Laurence Cooper
Spring 2002
Willis 416
Office Hours: Mon. & Fri. 2-4
and by appt.

I. Purpose and Scope

In this course we will examine the development of Western political thought through a careful reading of several classic texts spanning more than two millennia. We will begin at the beginning (of political philosophy) -- that is, with Socrates -- and then consider ancient political philosophy as presented by Aristotle, its most systematic practitioner. Notwithstanding the tremendous political and cultural changes of the intervening centuries, it was not until the appearance of Machiavelli that the philosophic reign of the ancient Greeks was decisively ended, and so we will proceed next to Machiavelli and Hobbes, founders of the modern age whose revolutionary works not only broke with the old but also sought -- with success -- to remake the world in the most concrete, practical terms. One concrete result of modern political philosophy was the appearance of such liberal regimes as our own, and in order to understand the nature of that regime and all of its (i.e. our) presuppositions we will turn next to Locke, whose influence on the American Declaration of Independence will quickly become apparent. The success of these early modern thinkers succeeded in provoking a (still ongoing) series of critical reactions: perhaps the chief theme of subsequent political philosophy has been discontent with what the early moderns wrought, especially liberalism. Foremost among modernityís and liberalismís critics, in terms of the span of his legacy as well as the penetration of his analysis, was our next author, Rousseau, whose critique would influence revolutionary thought on both the Left and the Right to the present day. But Rousseauís influence was not limited to liberalismís enemies. It is also seen in some of liberalismís sober friends, such as Tocqueville. In Tocqueville we find a defender of liberalism who learned from liberalismís critics, and a modern who was animated by insights of the ancients. He is therefore a fitting thinker with which to conclude our survey.

Since the works to be read are often difficult and subtle, you should be sure to give them the time and attention they require. It is very important that you come to class prepared to discuss the assigned material. For additional help with the reading, you may consult the appropriate chapters of History of Political Philosophy, edited by Strauss and Cropsey, which has been placed on closed reserve in the library. I encourage you, however, to read the texts carefully on your own before consulting any secondary works.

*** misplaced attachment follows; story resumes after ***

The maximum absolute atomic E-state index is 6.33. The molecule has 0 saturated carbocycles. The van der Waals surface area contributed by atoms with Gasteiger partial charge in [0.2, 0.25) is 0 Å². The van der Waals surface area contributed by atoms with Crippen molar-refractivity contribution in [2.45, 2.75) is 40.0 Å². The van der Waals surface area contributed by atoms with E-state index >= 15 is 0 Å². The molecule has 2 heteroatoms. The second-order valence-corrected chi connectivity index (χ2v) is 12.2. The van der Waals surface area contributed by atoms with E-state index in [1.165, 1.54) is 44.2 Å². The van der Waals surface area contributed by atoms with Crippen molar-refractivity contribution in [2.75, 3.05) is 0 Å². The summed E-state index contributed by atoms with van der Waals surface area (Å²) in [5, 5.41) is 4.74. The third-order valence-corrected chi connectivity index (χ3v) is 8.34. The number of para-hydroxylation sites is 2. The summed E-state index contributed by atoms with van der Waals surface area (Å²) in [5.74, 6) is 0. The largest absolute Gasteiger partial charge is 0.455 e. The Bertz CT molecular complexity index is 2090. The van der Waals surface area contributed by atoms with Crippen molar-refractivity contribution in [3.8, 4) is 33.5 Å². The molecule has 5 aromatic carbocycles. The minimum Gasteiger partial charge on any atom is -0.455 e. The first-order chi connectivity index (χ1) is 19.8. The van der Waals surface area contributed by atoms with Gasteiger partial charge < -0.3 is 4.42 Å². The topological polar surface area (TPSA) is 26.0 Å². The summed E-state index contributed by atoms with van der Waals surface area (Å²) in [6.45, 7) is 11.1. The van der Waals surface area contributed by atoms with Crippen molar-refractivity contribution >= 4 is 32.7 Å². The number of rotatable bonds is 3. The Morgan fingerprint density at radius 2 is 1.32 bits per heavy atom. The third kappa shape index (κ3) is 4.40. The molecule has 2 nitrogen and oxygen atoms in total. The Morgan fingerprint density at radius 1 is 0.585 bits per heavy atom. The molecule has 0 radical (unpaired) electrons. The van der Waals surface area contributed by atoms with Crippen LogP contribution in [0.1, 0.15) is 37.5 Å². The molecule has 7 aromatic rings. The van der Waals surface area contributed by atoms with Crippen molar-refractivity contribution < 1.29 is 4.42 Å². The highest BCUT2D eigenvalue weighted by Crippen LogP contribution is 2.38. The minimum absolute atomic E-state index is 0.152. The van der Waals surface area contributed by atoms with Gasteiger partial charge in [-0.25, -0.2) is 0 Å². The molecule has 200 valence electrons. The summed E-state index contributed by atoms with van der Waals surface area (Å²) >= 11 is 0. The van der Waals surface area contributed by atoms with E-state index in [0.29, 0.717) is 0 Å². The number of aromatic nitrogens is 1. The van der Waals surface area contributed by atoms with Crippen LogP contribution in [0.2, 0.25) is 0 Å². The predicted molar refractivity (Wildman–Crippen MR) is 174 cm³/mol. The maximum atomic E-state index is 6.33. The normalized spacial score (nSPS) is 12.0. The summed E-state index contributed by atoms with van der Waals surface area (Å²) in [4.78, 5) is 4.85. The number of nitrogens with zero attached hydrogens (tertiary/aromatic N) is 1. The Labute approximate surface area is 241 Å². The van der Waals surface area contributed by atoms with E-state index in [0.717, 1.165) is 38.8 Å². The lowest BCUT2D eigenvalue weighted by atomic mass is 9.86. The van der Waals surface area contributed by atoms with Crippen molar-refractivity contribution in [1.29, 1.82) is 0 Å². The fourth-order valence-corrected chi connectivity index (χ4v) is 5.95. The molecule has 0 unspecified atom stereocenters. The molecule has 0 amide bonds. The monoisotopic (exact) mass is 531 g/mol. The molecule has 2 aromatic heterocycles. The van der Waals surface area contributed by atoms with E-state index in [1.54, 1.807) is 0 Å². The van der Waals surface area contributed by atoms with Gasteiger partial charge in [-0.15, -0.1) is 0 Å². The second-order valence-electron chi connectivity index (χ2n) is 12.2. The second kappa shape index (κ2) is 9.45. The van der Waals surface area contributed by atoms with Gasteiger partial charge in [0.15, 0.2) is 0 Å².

II. Course Requirements

You should read the assigned texts carefully and before class. Grades will be based on two papers (each counting for 25% of your grade), a take-home final exam (40%), and class participation (10%). I may also give a pop quiz from time to time.

III. Academic Honesty

Strict standards of academic integrity will be upheld in this class. Your signature on an assignment means that you have neither given nor received unauthorized aid. Students who are found to have violated this standard can expect severe sanctions.

IV. Assigned Texts

The following books are available for purchase at the bookstore:

Plato and Aristophanes, Four Texts on Socrates (trans. West and West)

Aristotle, The Politics (trans. Lord)

Machiavelli, The Prince (trans. Mansfield)

Hobbes, Leviathan

Locke, Second Treatise of Government

Rousseau, The First and Second Discourses (trans. Masters)

Tocqueville, Democracy in America (ed. Kessler, trans. Grant)

V. Class Schedule

(Note that this is an approximate schedule. We may depart from it if class discussions, etc. so require.)

April 1: Introduction

I. Ancient Political Philosophy

April 3: Plato, Apology of Socrates (in Four Texts on Socrates)

April 5: Aristophanes, Clouds (in Four Texts on Socrates)

April 8: Plato, Crito (in Four Texts on Socrates)

April 10: Aristotle, Book I, Chapters 1-2

April 12: Aristotle, Book I, remainder

April 15: Aristotle, Book II, Chapters 1-5 and 7-8

April 17: Aristotle, Book III

April 19: Aristotle, Book IV, Chapters 1-12; Book V, Chapters 1-4, 8-9, and 11-12; and Book VI, Chapter 2

April 22: Aristotle, Book VII

II. The Modern Departure

April 24: Machiavelli, Dedicatory Letter and Chapters 1-11


April 26: Machiavelli, Chapters 12-19

April 29: Machiavelli, Chapters 20-26

May 1: Hobbes, Introduction (his intro., not the editorís) and Chapters 11 and 13-15

May 3: Hobbes, Chapters 17-18, 19 (first 7 paragraphs only), 21 and 29

May 6: Mid-term break

May 8: Review Hobbes reading Ė closely!

May 10: Locke, Chapters 1-5

May 13: Locke, Chapters 6-8

May 15: Locke, Chapters 9-11, 18-19 and the American Declaration of Independence


May 17: Review Hobbes and Locke

III. Second Thoughts About Modernity

May 20: Rousseau, Second Discourse, Dedication to Geneva, Preface, and Part One

May 22: Rousseau, Second Discourse, Part Two

May 24: Review Second Discourse

May 27: Tocqueville, pp. 1-15 and 34-44

May 29: Tocqueville, pp. 102-46

May 31: Tocqueville, pp. 169-78, 201-214, 219-39, (recommended: 239-48), 268-70 and 281-86 (recommended: 270-81)

June 3: Tocqueville, pp. 297-319

June 5: Conclusion